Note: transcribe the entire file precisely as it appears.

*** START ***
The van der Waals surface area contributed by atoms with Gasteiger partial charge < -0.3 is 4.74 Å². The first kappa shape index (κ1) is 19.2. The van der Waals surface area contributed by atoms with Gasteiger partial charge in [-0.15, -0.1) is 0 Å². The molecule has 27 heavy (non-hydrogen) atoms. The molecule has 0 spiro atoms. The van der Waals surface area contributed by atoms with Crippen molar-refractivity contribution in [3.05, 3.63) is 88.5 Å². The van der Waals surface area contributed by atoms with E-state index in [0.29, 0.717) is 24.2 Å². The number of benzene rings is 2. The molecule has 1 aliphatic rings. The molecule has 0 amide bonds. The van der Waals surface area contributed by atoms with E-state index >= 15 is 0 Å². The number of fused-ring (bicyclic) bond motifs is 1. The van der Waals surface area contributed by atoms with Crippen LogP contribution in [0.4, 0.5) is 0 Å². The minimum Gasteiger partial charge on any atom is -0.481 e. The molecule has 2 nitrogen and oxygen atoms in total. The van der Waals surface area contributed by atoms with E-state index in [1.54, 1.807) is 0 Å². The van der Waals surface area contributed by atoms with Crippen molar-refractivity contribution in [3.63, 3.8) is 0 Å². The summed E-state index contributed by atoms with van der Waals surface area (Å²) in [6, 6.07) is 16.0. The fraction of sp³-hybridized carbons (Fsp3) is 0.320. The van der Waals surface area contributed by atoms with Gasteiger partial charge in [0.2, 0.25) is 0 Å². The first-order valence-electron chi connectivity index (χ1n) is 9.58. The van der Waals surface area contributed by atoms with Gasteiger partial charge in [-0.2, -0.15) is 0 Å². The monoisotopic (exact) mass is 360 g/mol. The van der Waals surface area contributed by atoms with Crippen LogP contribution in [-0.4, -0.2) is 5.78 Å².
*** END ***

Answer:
The van der Waals surface area contributed by atoms with Gasteiger partial charge < -0.3 is 4.74 Å². The first kappa shape index (κ1) is 19.2. The van der Waals surface area contributed by atoms with Gasteiger partial charge in [-0.15, -0.1) is 0 Å². The molecule has 27 heavy (non-hydrogen) atoms. The molecule has 0 spiro atoms. The van der Waals surface area contributed by atoms with Crippen molar-refractivity contribution in [3.05, 3.63) is 88.5 Å². The van der Waals surface area contributed by atoms with E-state index in [0.29, 0.717) is 24.2 Å². The number of benzene rings is 2. The molecule has 1 aliphatic rings. The molecule has 0 amide bonds. The van der Waals surface area contributed by atoms with E-state index >= 15 is 0 Å². The number of fused-ring (bicyclic) bond motifs is 1. The van der Waals surface area contributed by atoms with Crippen LogP contribution in [0.4, 0.5) is 0 Å². The minimum Gasteiger partial charge on any atom is -0.481 e. The molecule has 2 nitrogen and oxygen atoms in total. The van der Waals surface area contributed by atoms with E-state index in [1.54, 1.807) is 0 Å². The van der Waals surface area contributed by atoms with Crippen molar-refractivity contribution in [3.63, 3.8) is 0 Å². The summed E-state index contributed by atoms with van der Waals surface area (Å²) in [6, 6.07) is 16.0. The fraction of sp³-hybridized carbons (Fsp3) is 0.320. The van der Waals surface area contributed by atoms with Gasteiger partial charge in [0.2, 0.25) is 0 Å². The first-order valence-electron chi connectivity index (χ1n) is 9.58. The van der Waals surface area contributed by atoms with Gasteiger partial charge in [-0.2, -0.15) is 0 Å². The monoisotopic (exact) mass is 360 g/mol. The van der Waals surface area contributed by atoms with Crippen LogP contribution in [-0.4, -0.2) is 5.78 Å².